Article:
Early Colleges/Middle Colleges: Public Postsecondary Institutions Required to Accept Credits

Early Colleges/Middle Colleges: Public Postsecondary Institutions Required to Accept Credits

This database indicates whether public two- and four-year institutions in the state are required to accept credits a student has earned through an early or middle college high school program.

Why does it matter?
  • Early/middle college programs will not live up to their potential if students are forced to repeat courses upon admission to another postsecondary institution.
  • Alignment of content and expectations is critical so that courses meet all postsecondary level course equivalency expectations.

  • Two states — Colorado and North Carolina — require public two- and four-year institutions in the state to accept credits earned through an early college high school program.
  • Three states — Michigan, Pennsylvania and Texas — do not require credits earned through middle and early college programs to be accepted by public postsecondary institutions. In practice, however, most Michigan postsecondary institutions do accept early/middle college credits.
  • Policies on the transfer of early/middle college credits are unclear in two states.

What's not included in this database:
  • While partnerships between districts and postsecondary institutions make early and middle college high schools available in many states, the state policies governing these partnerships are often either intended for dual enrollment, charter or alternative programs. Such policies are not usually a good fit with the unique characteristics of early and middle colleges. State policies included here are specifically designed to provide a comprehensive structure for early and middle college high schools.
  • State policies that address early college or middle college in piecemeal fashion but do not address the overall structure or functioning of programs.
  • State programs that allow high school students to earn substantial amounts of postsecondary credit but do not appear to fully align with the early or middle college model (i.e., West Virginia EDGE).

    As of August 2008, seven states have explicit state-level policies governing the creation of local early and/or middle college high school partnerships. States whose local early/middle college programs are governed by dual enrollment or charter school policies are not included in this database.

    Sources for all data points are accessible through this link.

    Methodology: This information was collected from state statutes, rules and regulations, and state education agency Web sites, and will be updated as new policies and programs are enacted.

    Last updated: August 20, 2008

    This database was compiled by Jennifer Dounay Zinth, project manager, ECS High School Policy Center. For questions, additions or corrections: 303.299.3689 or jdounay@ecs.org.

Public postsecondary institutions required to accept credits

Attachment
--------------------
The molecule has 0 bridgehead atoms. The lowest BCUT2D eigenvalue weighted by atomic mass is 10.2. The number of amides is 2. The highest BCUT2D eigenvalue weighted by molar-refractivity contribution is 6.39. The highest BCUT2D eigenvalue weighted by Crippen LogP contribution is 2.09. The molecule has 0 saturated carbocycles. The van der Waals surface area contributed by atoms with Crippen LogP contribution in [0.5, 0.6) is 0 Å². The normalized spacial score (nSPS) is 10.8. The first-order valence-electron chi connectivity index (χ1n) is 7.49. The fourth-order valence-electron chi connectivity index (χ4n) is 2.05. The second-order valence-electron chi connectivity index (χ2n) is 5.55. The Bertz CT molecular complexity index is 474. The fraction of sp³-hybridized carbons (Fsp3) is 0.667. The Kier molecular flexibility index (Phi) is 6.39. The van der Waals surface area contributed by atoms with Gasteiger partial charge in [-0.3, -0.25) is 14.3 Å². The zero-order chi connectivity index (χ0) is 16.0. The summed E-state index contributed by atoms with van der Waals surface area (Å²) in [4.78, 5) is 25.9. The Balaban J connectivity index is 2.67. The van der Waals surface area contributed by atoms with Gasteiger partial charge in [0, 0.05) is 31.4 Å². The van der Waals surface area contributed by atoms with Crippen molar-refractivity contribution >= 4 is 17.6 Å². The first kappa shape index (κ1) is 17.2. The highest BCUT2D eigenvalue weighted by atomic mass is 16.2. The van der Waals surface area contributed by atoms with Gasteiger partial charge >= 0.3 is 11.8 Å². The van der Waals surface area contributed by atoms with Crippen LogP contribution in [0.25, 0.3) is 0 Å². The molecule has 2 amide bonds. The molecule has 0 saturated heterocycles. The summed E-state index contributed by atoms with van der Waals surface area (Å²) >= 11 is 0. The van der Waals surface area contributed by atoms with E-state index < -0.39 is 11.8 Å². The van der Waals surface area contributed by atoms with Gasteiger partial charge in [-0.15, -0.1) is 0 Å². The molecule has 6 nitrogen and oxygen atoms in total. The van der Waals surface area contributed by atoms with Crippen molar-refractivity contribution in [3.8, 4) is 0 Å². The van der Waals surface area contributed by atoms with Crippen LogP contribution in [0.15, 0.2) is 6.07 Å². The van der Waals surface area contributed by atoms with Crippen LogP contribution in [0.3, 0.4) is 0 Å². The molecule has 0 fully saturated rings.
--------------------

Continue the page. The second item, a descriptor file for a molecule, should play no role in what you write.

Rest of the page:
California State policy unclear
Colorado Yes. Courses from the "state guaranteed general education list of courses" and completed with a "C" or higher at a public institution offering an Associate of Arts or Associate of Science must be accepted. "Since 1988 Colorado has had an operating two-plus-two transfer agreement that ensures a student who completes an A.A. or A.S. degree with a grade of "C" or better in all courses, will have junior standing at the receiving institution -i.e., transfer 60 credit hours."

Credits earned in relevant courses at an area vocational school will be recognized at two- and four-year public institutions. "The relevancy of credits earned at area vocational colleges will be determined through transcript evaluations administered by receiving institutions unless the credits were earned in courses carrying the guaranteed statewide transfer designation, in which case the credits will be guaranteed for transfer[.]"
Michigan No, although in practice, most public postsecondary institutions in the state do accept early/middle college credits.
North Carolina Yes. Learn and Earn and Learn and Earn Online courses are covered by the Comprehensive Articulation Agreement (CAA). As such, academic core courses completed with a "C" or better through an associate's degree program will be recognized across the North Carolina Community College System and the 16 UNC institutions.
Pennsylvania No — only the institution at which the student took the course is required to award credit for the course. Other postsecondary institutions may grant credit for the course. However, community colleges, member institutions of the State System of Higher Education and state-related institutions may not deny credit for an early or middle college course based on the fact that the credit was earned through an early or middle college program.
Tennessee State policy unclear
Texas No. While institutions of higher education must accept courses that fall within the 42-credit core curriculum, the state has not yet determined policies requiring courses outside the core to be accepted by other public postsecondary institutions.

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